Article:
Fagopyrum esculentum (Buckwheat)
|Also known as:|
|Habitat:||part shade, sun; disturbed soil; roadsides, railroads, waste areas, fields|
|Bloom season:||June - September|
|Plant height:||6 to 36 inches|
|Wetland Indicator Status:||none|
|MN county distribution (click map to enlarge):|
|National distribution (click map to enlarge):|
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Branching cluster, usually crowded and compact at the top of the stem, plus densely packed, long-stalked, spike-like racemes to 3 inches long arising from the upper leaf axils. Flowers are about ¼ inch across, somewhat bell-shaped with 5 spreading tepals (petals and similar sepals) that are white, often greenish at the base. In the center is a 3-parted style surrounded by a ring of yellow glands and 8 stamens with white or pink tips. Cluster stalks are hairless or hairy in lines.
Leaves and stems:
Leaves are alternate, 1 to 3 inches long and about as wide, triangular to arrowhead-shaped, tapered to a pointed tip (often abruptly so), straight across to slightly heart-shaped to angularly lobed at the base, toothless, and hairless except for a fringe of fine hairs around the edges. Lower leaves are long stalked, becoming shorter stalked as they ascend the stem. Leaves are often wavy around the edge.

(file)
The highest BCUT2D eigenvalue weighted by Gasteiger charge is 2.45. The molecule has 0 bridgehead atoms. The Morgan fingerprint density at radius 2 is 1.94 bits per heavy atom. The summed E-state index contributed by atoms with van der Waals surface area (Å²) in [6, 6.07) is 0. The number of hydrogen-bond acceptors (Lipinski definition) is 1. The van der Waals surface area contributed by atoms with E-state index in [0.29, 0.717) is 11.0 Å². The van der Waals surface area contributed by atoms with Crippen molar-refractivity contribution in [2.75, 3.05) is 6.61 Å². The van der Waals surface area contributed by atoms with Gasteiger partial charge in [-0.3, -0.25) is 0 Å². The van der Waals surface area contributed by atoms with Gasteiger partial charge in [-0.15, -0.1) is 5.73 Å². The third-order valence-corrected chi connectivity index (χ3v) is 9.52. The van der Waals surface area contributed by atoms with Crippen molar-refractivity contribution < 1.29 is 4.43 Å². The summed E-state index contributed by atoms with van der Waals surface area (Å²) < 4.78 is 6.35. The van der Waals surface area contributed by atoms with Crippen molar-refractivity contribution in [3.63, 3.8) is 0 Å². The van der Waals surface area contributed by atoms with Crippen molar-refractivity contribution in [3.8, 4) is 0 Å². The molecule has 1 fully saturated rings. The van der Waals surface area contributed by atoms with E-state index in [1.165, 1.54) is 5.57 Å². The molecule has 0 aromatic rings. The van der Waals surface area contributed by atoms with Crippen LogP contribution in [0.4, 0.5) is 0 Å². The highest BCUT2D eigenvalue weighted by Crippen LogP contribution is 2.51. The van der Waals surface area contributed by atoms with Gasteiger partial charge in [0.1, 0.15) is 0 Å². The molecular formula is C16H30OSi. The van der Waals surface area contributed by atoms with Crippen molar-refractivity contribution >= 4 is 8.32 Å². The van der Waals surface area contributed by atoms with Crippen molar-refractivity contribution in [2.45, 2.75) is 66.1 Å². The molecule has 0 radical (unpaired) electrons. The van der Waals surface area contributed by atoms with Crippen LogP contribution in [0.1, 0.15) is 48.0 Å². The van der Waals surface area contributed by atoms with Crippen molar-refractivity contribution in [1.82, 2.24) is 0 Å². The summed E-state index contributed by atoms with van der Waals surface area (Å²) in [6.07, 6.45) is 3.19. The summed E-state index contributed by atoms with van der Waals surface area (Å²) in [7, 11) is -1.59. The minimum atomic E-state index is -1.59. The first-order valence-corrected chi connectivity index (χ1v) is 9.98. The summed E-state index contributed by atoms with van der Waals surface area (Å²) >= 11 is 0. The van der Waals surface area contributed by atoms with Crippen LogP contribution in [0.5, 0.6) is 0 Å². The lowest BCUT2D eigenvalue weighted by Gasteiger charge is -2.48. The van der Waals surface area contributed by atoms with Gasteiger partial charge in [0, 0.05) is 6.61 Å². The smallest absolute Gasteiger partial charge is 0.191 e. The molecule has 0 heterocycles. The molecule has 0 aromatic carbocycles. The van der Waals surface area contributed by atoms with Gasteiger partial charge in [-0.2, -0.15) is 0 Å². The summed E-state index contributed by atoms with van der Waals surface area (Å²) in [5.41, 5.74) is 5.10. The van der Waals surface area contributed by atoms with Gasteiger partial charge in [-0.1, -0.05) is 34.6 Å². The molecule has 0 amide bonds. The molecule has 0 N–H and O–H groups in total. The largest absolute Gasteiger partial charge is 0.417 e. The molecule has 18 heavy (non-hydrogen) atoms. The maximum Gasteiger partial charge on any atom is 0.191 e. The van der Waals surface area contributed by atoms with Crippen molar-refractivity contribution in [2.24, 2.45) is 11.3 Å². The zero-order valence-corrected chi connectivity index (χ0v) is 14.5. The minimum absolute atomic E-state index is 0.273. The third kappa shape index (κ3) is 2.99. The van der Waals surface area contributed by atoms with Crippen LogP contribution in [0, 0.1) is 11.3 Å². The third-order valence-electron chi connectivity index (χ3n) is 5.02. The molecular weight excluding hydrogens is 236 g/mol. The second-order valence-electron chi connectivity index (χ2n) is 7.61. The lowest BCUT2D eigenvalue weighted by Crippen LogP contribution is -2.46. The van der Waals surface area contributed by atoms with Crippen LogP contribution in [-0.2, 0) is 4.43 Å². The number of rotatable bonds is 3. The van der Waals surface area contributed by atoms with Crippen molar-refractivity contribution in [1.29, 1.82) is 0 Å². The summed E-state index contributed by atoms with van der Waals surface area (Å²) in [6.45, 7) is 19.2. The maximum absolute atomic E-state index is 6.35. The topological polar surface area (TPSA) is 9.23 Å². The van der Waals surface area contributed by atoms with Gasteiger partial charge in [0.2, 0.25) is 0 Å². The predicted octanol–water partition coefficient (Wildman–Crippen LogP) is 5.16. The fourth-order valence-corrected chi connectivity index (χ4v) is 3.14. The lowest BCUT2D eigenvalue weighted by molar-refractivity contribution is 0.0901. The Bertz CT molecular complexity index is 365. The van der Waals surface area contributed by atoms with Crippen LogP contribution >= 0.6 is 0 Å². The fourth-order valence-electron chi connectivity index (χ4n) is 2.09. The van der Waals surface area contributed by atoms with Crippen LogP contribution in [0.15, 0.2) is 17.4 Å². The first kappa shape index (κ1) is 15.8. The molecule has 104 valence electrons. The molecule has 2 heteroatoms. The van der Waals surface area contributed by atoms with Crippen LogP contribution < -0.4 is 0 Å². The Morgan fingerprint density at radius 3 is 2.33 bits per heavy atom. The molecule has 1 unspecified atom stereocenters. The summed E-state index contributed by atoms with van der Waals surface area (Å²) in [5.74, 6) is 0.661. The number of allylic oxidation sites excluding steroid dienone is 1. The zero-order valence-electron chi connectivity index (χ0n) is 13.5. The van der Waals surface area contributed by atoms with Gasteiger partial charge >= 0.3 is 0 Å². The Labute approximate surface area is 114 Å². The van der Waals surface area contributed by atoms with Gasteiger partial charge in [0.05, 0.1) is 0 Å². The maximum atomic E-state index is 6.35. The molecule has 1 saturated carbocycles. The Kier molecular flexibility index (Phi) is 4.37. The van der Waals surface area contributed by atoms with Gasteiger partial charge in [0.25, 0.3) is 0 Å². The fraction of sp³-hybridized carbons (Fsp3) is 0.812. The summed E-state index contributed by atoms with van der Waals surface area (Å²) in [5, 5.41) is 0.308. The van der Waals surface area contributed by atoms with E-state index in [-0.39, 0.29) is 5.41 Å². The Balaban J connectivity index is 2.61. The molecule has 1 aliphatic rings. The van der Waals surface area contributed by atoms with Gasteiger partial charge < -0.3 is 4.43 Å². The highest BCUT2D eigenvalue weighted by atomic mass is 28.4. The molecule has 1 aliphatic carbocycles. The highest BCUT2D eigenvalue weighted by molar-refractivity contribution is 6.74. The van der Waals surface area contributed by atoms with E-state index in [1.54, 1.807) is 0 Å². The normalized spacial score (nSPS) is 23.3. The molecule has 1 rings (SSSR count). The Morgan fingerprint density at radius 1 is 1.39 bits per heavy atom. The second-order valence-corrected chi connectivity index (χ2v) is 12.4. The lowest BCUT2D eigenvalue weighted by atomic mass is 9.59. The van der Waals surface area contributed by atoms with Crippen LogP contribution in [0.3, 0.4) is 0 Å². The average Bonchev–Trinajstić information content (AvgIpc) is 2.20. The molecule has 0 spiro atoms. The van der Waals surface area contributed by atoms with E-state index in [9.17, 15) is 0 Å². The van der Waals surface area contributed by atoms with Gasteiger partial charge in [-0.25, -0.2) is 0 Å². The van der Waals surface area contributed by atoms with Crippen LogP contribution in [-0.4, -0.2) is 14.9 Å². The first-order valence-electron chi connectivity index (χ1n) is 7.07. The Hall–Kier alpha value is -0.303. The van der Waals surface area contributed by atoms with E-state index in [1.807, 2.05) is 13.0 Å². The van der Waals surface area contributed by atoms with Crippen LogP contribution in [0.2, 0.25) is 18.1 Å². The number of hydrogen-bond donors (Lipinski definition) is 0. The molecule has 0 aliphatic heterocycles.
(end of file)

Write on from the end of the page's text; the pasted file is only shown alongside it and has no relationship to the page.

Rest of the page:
At the base of the leaf stalk is a green to reddish, membranous sheath (ocrea) with pale ribbing, its upper edge smooth to jagged, the base finely short-hairy. Stems are erect, green or red, smooth to ridged, unbranched or branching in the upper plant, mostly hairless except for fine lines of hairs on the upper stem and at the leaf nodes.
Fruit is a dry seed (achene), up to ¼ inch long, much longer than the tepals, strongly 3-sided, minutely winged along the angles, smooth across the surface, light brown at maturity sometimes with darker streaks.
Buckwheat, related to Docks and Smartweeds, is one of the showier members of the Polygonaceae family. Originating in Asia, it was introduced to the rest of the world as a cereal crop and is now often used as a cover crop. It escapes cultivation but does not typically persist in the wild for long. It is one of the easier Polygonaceae species to ID from the upright habit, triangular to arrowhead-shaped leaves, racemes of ¼-inch white flowers arising from upper leaf axils and usually a branching cluster at the top of the stem.
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Photos by K. Chayka and Peter M. Dziuk taken in Washington County.
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